The Need for A National Popular Vote - This election is reinforcing the need to scrap the anachronistic Electoral College.  How at odds with the idea of representative government and a healthy democracy is a national election where 80 plus percent of the voters have no say and do not get to meaningful participate in the campaign itself? By its nature this kind of system reduces the legitimacy of the one elected, regardless of the popular vote or Electoral College margin.  

One of the great openings for the center-left in the coming years is to promote large scale modernization and reform of our democracy itself, a subject NDN convened a conference on at Tufts University this spring.  And to learn more about one effort which has a chance of making a national popular vote happen in the not so distant future visit this site.

Fri Update - First post debate poll from Reuters/Ipsos much more positive for Obama than conventional wisdom right now.  As I wrote above, we should expect movement for Romney now as he is still consolidating his base.  His movement will come from weakness - underperformance with GOPers prior to the debate - rather than a new structural strenght in the race.  Possible he starts to gain beyond his 47% floor, pulling undecideds and Obama voters, but there just isnt great evidence of this yet in any of the post debate surveys. 

And here is video of me discussing all this on Fox yesterday.

Wed Update - Well, national polls do now show powerful movement for Romney since the debate.  As TNR's Nate Cohn argues this morning we haven't seen as much movement - yet - in the battlegrounds, something I thought might be possible.  Nate Silver also has an extensive new analysis up this morning.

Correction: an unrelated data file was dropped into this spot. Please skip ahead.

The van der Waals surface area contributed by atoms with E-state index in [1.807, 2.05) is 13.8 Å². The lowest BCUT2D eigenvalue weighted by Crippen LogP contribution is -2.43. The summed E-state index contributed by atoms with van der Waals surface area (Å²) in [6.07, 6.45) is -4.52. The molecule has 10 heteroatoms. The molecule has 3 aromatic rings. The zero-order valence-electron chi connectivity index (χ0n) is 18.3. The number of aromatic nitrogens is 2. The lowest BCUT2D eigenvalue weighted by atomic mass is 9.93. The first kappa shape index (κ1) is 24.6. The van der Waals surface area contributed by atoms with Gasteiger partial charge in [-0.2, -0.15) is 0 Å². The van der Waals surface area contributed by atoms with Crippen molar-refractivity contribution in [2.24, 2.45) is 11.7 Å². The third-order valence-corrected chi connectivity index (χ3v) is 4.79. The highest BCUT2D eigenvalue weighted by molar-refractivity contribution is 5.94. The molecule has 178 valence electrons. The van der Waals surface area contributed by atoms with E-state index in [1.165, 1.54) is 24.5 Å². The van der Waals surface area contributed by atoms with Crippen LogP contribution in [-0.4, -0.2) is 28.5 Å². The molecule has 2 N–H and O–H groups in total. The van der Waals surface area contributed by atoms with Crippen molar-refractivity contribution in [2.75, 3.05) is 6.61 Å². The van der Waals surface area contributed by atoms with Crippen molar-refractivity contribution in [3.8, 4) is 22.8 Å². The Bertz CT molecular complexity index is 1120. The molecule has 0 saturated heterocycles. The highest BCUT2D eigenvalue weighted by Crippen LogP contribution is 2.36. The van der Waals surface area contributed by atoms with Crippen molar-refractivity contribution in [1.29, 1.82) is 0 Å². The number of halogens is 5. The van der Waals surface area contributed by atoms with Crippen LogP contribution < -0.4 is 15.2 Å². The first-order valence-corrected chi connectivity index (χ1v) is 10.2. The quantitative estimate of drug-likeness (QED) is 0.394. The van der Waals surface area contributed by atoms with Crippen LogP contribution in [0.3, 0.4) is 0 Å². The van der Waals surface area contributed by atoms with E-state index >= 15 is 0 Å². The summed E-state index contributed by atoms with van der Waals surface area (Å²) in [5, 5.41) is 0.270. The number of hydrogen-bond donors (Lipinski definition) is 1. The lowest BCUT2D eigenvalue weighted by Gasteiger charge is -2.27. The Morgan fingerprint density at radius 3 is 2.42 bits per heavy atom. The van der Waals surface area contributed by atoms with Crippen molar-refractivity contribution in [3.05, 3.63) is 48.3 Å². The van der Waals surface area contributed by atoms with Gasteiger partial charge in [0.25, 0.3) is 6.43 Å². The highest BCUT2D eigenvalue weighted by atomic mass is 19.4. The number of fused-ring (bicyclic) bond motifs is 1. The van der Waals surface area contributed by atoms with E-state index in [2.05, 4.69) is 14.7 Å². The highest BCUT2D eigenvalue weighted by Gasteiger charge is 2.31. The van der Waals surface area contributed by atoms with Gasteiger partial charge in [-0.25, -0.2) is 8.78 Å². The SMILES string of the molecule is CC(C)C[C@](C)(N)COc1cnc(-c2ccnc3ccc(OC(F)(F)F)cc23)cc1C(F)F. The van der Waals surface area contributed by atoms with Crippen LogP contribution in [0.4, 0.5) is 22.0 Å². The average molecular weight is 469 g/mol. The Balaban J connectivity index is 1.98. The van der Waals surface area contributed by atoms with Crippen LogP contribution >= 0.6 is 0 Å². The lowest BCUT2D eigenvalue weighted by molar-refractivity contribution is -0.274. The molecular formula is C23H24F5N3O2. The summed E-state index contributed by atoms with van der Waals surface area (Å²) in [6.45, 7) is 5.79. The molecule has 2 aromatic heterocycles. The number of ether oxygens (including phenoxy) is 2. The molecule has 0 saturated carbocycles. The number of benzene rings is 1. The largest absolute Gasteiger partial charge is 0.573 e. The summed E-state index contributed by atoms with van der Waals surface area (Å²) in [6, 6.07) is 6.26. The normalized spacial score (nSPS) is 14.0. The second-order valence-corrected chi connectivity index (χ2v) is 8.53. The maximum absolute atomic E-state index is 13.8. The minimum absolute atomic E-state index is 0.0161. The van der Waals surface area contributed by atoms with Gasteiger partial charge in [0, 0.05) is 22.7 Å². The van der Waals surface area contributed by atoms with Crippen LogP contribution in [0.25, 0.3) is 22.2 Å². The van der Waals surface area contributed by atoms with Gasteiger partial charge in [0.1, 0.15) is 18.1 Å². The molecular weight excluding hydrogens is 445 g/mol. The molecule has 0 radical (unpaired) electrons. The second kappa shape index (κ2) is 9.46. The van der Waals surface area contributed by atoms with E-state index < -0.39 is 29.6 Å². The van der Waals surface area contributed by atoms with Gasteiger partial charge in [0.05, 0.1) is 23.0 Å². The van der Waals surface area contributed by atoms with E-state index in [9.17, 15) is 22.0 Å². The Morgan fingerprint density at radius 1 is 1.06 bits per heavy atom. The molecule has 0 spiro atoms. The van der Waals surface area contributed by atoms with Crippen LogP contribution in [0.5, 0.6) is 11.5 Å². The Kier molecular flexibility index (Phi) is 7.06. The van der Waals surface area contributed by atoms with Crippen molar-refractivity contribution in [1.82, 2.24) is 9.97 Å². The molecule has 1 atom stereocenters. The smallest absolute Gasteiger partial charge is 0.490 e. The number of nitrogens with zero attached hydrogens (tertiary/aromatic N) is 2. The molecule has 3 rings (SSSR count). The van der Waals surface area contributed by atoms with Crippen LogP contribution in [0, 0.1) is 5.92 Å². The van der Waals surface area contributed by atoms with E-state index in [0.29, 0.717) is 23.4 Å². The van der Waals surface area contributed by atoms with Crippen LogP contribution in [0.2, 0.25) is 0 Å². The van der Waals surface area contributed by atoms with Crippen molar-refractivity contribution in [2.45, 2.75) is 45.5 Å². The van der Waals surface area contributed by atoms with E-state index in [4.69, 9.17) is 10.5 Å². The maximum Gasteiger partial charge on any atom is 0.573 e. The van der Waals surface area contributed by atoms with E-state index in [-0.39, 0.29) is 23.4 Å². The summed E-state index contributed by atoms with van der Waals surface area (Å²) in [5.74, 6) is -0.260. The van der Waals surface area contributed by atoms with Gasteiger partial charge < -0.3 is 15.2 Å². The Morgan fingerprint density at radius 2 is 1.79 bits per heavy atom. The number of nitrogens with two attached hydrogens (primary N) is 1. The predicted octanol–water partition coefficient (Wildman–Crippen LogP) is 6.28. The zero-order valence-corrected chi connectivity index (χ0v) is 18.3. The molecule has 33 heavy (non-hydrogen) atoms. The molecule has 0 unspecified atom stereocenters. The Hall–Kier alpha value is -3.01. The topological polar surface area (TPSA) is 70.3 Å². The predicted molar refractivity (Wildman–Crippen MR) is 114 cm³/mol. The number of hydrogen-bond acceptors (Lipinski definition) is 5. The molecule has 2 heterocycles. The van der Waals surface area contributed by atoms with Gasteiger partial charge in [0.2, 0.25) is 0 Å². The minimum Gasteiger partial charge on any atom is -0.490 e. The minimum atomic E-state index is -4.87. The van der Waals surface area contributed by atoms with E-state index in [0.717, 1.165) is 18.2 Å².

Thur Update -Slew of state polls out this am from NYTimes/CBS and NBC/WSJ Marist.  These new polls show much the race has changed, how much ground Romney has gained despite an improving economy and Obama's improving and strong approval ratings.  My conclusion this am is that Obama is still winning, but Romney had made it a race.


Hats Off to ASU and The Department of Commerce For A Terrific US-Mexico Border Conference

Just returned from Tempe/Phoenix, Arizona, where I attended a terrific conference on border issues put on by the United State Department of Commerce and Arizona State University's Center for Transborder Studies.  I am not sure that any event like this has ever happened before - a major conference co-hosted by the Commerce Department, with leading officials from Mexico and the US, and the region itself.  That this event took place, and was such a high level and thoughtful affair, shows just how important the issues of our "21st Century Border" and the bi-lateral relationship with Mexico have become to the Obama Administration.

I was fortunate enough to host a panel on ideas for increasing tourism between our countries.  Panelists Included:

  • Luis Alfonso Lugo, Under Secretary of Tourism Operations, Mexico Ministry of Touris